December 3, 2020 7:47 pm
RPG Maker MV released on Nintendo Switch back in September this year. The game allows players to create their very own RPG’s by literally handing over the keys to the kingdom. There are thousands of assets at the player’s disposal and they can make their own game as small or as big as they like. It is one thing to have the tools to create an RPG though, and another thing to actually do it. However, one person has actually created their own RPG game and got in touch with us to try it out.
The game is called Kingdom of Neandria and it was created by @KNeandria. It is designed to be a 4-5 hour long demo to a much larger game and therefore features the starting area and the first dungeon. It is actually very well designed and a lot of thought and work has gone into the process. Here is a synopsis of the game:
The game starts with you, Philo, waking up to your daughter (who is very ill) speaking a strange tongue in her sleep. The problem? Your daughter was born a mute. The following day, after conferring with a doctor from a nearby town and your father-in-law, you determine that magic may lie at the root of your daughter’s condition. You decide that the next best course of action is to seek out the local witch doctor who lives in the woods nearby. That’s all I’ll say here–the rest is for you to discover! The game includes a village, a forest, a mountain, a beach, surrounding plains around the village, and the game’s first dungeon, as well as dozens of NPCs, lots of story, and a few sidequests.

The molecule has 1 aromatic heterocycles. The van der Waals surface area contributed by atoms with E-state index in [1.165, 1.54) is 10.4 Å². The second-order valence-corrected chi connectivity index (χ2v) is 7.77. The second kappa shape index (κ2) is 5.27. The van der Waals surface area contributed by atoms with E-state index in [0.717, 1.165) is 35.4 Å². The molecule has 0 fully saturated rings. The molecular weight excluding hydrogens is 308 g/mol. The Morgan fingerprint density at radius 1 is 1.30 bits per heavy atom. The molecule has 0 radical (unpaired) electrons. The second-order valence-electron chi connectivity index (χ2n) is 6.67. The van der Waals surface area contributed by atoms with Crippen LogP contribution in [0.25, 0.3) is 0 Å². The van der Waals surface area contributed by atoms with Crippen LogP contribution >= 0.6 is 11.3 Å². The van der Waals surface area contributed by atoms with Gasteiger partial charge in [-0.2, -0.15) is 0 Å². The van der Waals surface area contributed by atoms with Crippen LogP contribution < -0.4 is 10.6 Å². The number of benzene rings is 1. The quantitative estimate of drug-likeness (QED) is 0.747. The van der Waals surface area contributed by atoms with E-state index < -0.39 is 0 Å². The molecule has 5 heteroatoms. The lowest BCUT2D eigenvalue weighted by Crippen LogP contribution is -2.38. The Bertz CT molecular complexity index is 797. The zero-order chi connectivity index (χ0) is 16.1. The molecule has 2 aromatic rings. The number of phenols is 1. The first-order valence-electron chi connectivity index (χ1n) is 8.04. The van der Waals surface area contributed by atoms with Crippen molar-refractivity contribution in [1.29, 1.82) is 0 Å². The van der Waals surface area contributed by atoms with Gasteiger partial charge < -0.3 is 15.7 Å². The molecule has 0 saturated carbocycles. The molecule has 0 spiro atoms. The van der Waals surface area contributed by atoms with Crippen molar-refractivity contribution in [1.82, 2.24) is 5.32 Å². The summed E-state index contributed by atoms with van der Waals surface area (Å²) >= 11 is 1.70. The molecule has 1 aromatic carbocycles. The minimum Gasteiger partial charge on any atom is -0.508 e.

In order to play Kingdom of Neandria, you can download the RPG Maker MV Player software for free on the Nintendo eShop. You can load the software and play games created by other users for free. To download and play Kingdom of Neandria, it can be found by using its ID Number: 405. We have recorded our own gameplay of the game so you can see just what kind of game it is, how it looks, and most importantly, how it plays.
Because we enjoyed the game, we reached out to @KNeandria
to answer a couple of questions about its development and the difficulties they face using RPG Maker MV to create Kingdom of Neandria
What is Kingdom of Neandria and why did you create it?
Kingdom of Neandria is a traditional turn-based JRPG that takes place (as you might guess) in the Kingdom of Neandria, particularly in the main character’s (Philo) hometown, Rosedale, and the surrounding areas. My primary focus in the development of the game was to create lively environments with a memorable atmosphere, engaging characters, and a plot that contained elements of mystery, comedy, and tragedy. While combat is turn-based, there are no random encounters as all enemies are seen on-screen prior to battle. I also decided early on not to utilize a world map as I felt that this would hamper the sense of exploration and discovery that I wanted to convey. Hence, all locations consist of interconnected maps as experienced in games like A Link to the Past or the recent CrossCode, to cite a couple of my inspirations.
In terms of my reasons for creating Kingdom of Neandria, apart from just a fondness for some of the great games in the RPG genre, I had really good memories playing RPG Maker on the PlayStation when I was a kid. So, when I saw that MV, which I had never played before, was coming to Switch, I thought it would be at least as enjoyable as the one from my childhood. And generally, I really enjoy games that let you materialize a vision, whether it’s Cities: Skylines, Stardew Valley, or Animal Crossing: New Horizons.